Thursday, January 3, 2008
A rolling boat?
I can't remember whose blog I made the comment on about needing (wanting? Lusting after?) a good rolling boat. The response was amazing. Several people had a pretty good idea of what a 6'4" 225# guy needs in the way of a good boat to develop my traditional rolls. Anas Acuta, Outer Island, Greenland Pro, and a vintage Pintail were all suggested. In fact I paddled and rolled a '92 Pintail at the last pool session I attended. ChrisG had his Pintail, complete with ocean cockpit, at the pool for a SKOAC rolling session. It is fitted out and foamed for the perfect fit....once you get into it, that is. Getting out was interesting too. I flipped the boat, popped the skirt, and waited to fall out. Except I didn't fall out. I wound up wiggling out; its a good thing that I am used to being upside down under water while holding my breath. I remember my initial unfounded trepidation about kayaking involved being trapped upside down and unable to free myself from the spray skirt. That thought did flash through my brain as I was wedging myself out of the Pintail. It is however, a very responsive and nimble boat.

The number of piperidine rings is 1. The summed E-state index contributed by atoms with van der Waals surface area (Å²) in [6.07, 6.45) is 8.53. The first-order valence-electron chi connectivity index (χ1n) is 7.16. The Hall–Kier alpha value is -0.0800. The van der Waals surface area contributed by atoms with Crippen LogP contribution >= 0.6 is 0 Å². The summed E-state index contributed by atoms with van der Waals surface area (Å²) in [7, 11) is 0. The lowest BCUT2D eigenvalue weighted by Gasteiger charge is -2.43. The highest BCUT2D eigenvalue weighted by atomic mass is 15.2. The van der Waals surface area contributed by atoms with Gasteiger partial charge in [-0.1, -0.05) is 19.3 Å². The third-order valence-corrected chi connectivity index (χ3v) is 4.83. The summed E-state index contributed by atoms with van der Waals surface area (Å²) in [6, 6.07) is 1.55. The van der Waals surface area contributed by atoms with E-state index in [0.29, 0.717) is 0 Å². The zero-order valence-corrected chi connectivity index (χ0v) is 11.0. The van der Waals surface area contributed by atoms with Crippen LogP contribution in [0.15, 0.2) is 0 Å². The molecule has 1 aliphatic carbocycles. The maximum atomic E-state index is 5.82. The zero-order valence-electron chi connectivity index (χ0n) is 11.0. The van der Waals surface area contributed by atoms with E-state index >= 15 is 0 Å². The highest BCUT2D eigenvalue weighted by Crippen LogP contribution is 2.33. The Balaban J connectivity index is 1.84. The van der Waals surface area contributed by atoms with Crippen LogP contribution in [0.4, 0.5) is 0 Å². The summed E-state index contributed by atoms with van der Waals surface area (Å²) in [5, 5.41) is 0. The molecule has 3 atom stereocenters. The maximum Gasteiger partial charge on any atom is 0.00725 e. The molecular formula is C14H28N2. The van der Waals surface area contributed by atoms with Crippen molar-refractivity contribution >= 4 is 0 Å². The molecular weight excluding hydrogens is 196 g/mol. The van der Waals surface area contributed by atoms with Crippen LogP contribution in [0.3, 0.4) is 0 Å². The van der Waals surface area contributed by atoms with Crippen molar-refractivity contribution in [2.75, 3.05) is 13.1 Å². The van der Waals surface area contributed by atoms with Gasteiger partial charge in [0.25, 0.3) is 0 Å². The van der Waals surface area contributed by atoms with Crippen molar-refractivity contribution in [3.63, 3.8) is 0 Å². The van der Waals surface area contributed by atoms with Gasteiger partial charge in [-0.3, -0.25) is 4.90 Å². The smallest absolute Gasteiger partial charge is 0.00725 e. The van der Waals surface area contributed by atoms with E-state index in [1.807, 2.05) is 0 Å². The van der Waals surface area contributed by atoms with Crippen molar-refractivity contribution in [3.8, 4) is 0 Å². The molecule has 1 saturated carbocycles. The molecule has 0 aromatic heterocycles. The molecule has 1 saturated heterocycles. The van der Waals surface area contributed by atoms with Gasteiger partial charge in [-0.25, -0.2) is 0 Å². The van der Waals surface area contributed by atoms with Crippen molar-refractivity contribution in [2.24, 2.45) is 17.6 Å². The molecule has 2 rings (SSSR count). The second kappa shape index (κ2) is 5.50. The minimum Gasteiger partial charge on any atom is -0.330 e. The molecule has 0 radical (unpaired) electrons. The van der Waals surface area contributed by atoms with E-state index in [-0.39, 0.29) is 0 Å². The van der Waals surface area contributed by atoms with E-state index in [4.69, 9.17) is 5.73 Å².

I also thought building a skin on frame would be interesting. I watched my friend Pat from Thunder Bay, ON build a beautiful skin on frame at the North House Folk School in Grand Marais, MN. No2 son and I built a Chesapeake LT 17 so I have a bit of an idea about the time and effort needed for a SOF. Something tells me that the VOR might not be receptive to the idea of stitching a SOF in the dining room, an excellent construction technique that we implemented with the CLC 17 while in the bachelor mode.
After watching Dubside roll everything up to and including a garbage scow, I decided that modifying my Feathercraft Big Kahuna might be the cheap, efficient, and space conserving way to get a good rolling boat. You can just see the yellow Feathercraft on the left in the photo of the three Olson boys (my two sons and I) off Shovel Point, north shore of Lake Superior. I spoke with the helpful folks at Feathercraft out on Granville Island in Vancouver. They suggested retrofitting the boat with thigh braces and a low profile back rib to have a craft similar to the black Kahuna that Dubside uses in his videos and for his commando kayaking forays. Out came the trusty VISA and the parts are on their way to Minnesota. It was suggested that I wait until spring and fresh water because chlorine is not good for the urethane deck.... or for the human skin and mucous membranes, as far as I'm concerned. Anyhow, we shall see how this experiment works. Even though the snow is perfect and I had an excellent skate ski tonite, I know I'll be just a little bit excited for the spring thaw when my rolling parts arrive from Vancouver.